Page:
We cannot thank the University’s inspiring community of volunteers enough.
With numbers growing by more than 150 in 2017, a total of 2,801 selfless individuals gave a combined 69,826 hours of their time in support of our many education and research-related endeavours. This is the equivalent of a staggering $2.8 million worth of volunteer time.
Spread across more than 40 groups and projects, our volunteers’ contributions are as varied as they are appreciated. These include: welcoming the University’s new international students, maintaining our numerous collections, role-playing as patients for Adelaide Dental Hospital students, and facilitating students’ intercultural awareness.
Volunteering provides an integral link between the University and the wider community. Many of our volunteers are also involved in conducting public tours of our campuses and other facilities.
A prime example is the team at Urrbrae House. The house was the stately residence of leading pastoralist Peter Waite and his family, who famously bequeathed the expansive property and surrounding lands to the University in 1914, giving rise to the Waite campus. Volunteers regularly conduct tours of Urrbrae House and its beautiful gardens.
Recognised as an accredited museum by the History Trust of South Australia, the house is also used to conduct educational programs for primary and secondary schools. Volunteers are integral to these programs, providing students with a tangible experience of South Australian history in the late 19th and early 20th centuries.
Sharing the inspiration of Peter Waite
Urrbrae House volunteer Dr Bill Wallace understands and appreciates the generosity of Peter Waite better than most.
Bill is now in his fifth term as President of the Friends of Urrbrae House, a group that contributes to the ongoing preservation of the Waite family’s former residence. Together with fellow volunteer Lyn Mackay, he also regularly leads public tours of the property. The pair play leading roles in the Urrbrae House Schools Program, dressing in period costume as Peter Waite and his wife Matilda, to give the children an authentic glimpse of life in the late 19th century.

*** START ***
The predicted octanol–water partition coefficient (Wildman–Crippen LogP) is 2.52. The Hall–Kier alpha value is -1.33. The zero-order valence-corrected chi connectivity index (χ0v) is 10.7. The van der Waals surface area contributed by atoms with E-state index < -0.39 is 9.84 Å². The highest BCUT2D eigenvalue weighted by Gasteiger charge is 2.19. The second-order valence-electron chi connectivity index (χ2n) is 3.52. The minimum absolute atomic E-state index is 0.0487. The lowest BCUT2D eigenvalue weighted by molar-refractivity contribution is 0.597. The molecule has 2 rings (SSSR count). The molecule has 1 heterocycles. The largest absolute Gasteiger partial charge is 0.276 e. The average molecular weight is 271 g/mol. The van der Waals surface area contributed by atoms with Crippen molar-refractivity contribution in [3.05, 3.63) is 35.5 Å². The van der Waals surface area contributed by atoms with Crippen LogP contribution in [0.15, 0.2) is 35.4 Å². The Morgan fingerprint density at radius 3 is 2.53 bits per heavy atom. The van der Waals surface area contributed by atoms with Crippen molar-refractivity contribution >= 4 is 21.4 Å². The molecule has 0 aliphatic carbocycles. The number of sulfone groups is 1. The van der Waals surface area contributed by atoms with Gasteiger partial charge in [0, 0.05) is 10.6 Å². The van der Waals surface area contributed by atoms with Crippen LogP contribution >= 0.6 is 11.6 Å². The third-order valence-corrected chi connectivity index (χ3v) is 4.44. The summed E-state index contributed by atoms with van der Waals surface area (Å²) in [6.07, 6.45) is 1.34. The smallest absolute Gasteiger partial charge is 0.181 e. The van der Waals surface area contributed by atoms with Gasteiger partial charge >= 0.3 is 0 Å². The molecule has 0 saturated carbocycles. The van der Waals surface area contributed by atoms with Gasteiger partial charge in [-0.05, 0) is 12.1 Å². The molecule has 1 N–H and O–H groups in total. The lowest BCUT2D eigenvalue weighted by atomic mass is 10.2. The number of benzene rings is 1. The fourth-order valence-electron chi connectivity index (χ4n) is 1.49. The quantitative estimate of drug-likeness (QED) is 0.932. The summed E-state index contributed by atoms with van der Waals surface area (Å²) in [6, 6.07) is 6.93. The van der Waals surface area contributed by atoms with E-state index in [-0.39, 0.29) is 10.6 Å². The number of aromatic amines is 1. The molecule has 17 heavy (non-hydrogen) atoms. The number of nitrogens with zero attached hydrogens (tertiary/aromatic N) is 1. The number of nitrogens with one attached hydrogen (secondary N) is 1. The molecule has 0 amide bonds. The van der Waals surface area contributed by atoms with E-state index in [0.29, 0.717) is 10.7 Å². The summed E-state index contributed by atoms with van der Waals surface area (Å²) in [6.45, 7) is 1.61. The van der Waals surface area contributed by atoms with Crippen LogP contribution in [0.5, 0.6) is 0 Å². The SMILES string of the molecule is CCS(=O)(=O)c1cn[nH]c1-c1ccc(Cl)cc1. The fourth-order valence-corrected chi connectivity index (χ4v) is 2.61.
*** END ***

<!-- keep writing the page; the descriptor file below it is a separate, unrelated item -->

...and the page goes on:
Bill’s connection with the property began well before he started volunteering, however. “I first read about the Waite Agricultural Research Institute in 1965,” Bill says. “I was then undertaking research for my PhD at Queen’s University Belfast, in Northern Ireland.”
Bill spent much of his career at the Waite Agricultural Research Institute while Lyn has volunteered at Urrbrae House for more than two decades. Bill says he always felt a great sense of gratitude for Peter Waite’s benefaction. It was this appreciation that sparked his own desire to give back.
“It’s a pleasure to be involved in volunteer work at Urrbrae House,” he says. “As a tour guide, it’s wonderful witnessing visitors’ amazement as they walk into the building’s main hall and see the authentic décor and innovations inside.”
Reflecting on more than two decades as a volunteer Lyn says, “Being a volunteer for 25 years has given me a feeling of great joy and wellbeing. Joining a group of like-minded people to serve the community helps you connect with others through sharing the same experience.”
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